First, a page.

Meteorological Information and Flight Plan

Conditions at Accident Site: Unknown
Condition of Light: Dusk
Observation Facility, Elevation: PASV, 1588 ft msl
Distance from Accident Site: 60 Nautical Miles
Observation Time: 1755 ADT
Direction from Accident Site: 272°
Lowest Cloud Condition: Clear
Visibility:  10 Miles
Lowest Ceiling: Overcast / 8500 ft agl
Visibility (RVR):
Wind Speed/Gusts: 20 knots / 41 knots
Turbulence Type Forecast/Actual: /
Wind Direction: 140°
Turbulence Severity Forecast/Actual: /
Altimeter Setting: 29.57 inches Hg
Temperature/Dew Point: 9°C / 1°C
Precipitation and Obscuration: No Obscuration; No Precipitation
Departure Point: Anchorage, AK (LHD)
Type of Flight Plan Filed: None
Destination: Port Alsworth, AK
Type of Clearance: None
Departure Time: 1711 AKD
Type of Airspace: Class G

There was no record of the pilot receiving a weather briefing from an FAA Flight Service Station or from the Direct Users Access Terminal (DUAT) system. It could not be determined what, if any, sources of weather information the pilot may have accessed before the flight.

The National Weather Service (NWS) Alaska Aviation Weather Unit's (AAWU) Alaska Surface Forecast Chart valid for 1600 on the day of the accident depicted an occluded frontal system with a cold front extending southwest of the accident site. A large area of expected light continuous rain was depicted along the frontal system. The chart also depicted an increasing pressure gradient with tight packing of the isobars over western and southwest Alaska. The accident site was depicted ahead of the expected precipitation area and was within an area of potential increasing southeasterly winds; however, no significant weather was depicted between Anchorage and Port Alsworth. The NWS AAWU Flying Weather Graphic Forecast charts issued for 1200 to 1800 and 1800 to 2400 showed VFR conditions for the planned and actual flight routes. The NWS AAWU icing and turbulence forecast charts indicated that the accident site was on the border between an area of predicted occasional to continuous moderate turbulence below 4,000 ft and isolated severe turbulence below 6,000 ft. The icing forecast chart for 1800 indicated that the accident site was under an area of forecast isolated moderate icing from 12,000 ft to FL200.

The nearest weather observation for the intended destination that would have been available to the pilot before departure was Port Alsworth Airport (PALJ). The 1650 observation reported wind from 060° at 10 knots, visibility 30 miles, an overcast ceiling at 10,000 ft, temperature 10°C, and dew point temperature 4°C.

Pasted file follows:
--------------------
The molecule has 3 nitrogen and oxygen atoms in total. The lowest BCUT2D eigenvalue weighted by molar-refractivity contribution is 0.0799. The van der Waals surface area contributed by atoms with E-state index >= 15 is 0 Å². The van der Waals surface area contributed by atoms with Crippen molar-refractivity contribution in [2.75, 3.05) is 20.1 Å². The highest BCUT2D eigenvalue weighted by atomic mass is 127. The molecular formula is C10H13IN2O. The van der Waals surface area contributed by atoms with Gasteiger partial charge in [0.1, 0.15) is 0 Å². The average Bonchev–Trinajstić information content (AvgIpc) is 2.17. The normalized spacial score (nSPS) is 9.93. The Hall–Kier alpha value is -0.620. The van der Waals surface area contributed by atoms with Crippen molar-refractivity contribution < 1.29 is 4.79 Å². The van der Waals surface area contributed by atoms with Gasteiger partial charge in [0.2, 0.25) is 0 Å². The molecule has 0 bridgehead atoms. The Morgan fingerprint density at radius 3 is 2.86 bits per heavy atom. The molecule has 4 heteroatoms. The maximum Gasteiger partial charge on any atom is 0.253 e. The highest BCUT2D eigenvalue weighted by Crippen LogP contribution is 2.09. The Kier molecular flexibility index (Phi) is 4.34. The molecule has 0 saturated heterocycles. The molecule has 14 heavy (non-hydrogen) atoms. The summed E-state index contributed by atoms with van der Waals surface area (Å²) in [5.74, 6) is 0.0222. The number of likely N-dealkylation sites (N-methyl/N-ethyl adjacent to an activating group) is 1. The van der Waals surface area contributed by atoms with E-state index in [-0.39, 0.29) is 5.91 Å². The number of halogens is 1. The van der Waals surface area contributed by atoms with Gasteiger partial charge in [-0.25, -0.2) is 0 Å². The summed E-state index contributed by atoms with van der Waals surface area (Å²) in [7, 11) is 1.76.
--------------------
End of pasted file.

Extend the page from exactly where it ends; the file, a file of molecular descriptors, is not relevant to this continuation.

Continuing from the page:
The official weather observation nearest to the accident site was Sparrevohn Airport (PASV), about 60 nm west at an elevation of 1,565 ft. The 1755 automated observation reported wind from 140° at 20 knots gusting to 41 knots, visibility 10 miles, an overcast ceiling at 8,500 ft agl, temperature 9°C, dew point 1°C, altimeter 29.57 inches of mercury.

A review of the MesoWest database from the University of Utah revealed remote automated weather system (RAWS) data from Stoney (STNA2), located about 13 miles west-southwest of the accident site at an elevation of 1,226 ft. The station reported a north wind at 6 knots with a peak gust of 17 knots, temperature 41°F with a temperature-dew point spread of 5°F and relative humidity 83%, suggesting a high probability of low clouds and restricted visibility.

A review of archived FAA weather camera images at Lake Clark Pass East, Lake Clark Pass RCO, Merrill Pass Low and Merrill Pass High all indicated deteriorating weather starting about 1530 and visibilities of 1 mile or less in snow showers with mountain terrain obscured by 1600. The Lake Clark Pass West northeast view, which was closest to the planned destination, revealed that, at 1838, the clouds were above the highest terrain and visibility was unrestricted, which was corroborated by the family member's observations provided to the pilot. The FAA weather camera website states that the camera weather images are supplementary products and may only be used to improve situational awareness. The closest upper air sounding was from the NWS Anchorage (PANC) Forecast Office, about 105 miles east of the accident site. A review of the 1600 sounding indicated a high potential for moderate rime-type icing conditions at 9,330 ft within the shallow layer of broken altostratus type clouds. The air sounding wind profile indicated that, at the accident airplane's cruising altitudes between 9,500 ft and 10,500 ft, the wind was from 210° at 20 knots, with a temperature of -10°C. At 14,500 ft, the highest altitude the airplane operated at during the flight, the wind was from 235° at 23 knots with a temperature of -11°C. The primary freezing level aloft was about 4,880 ft.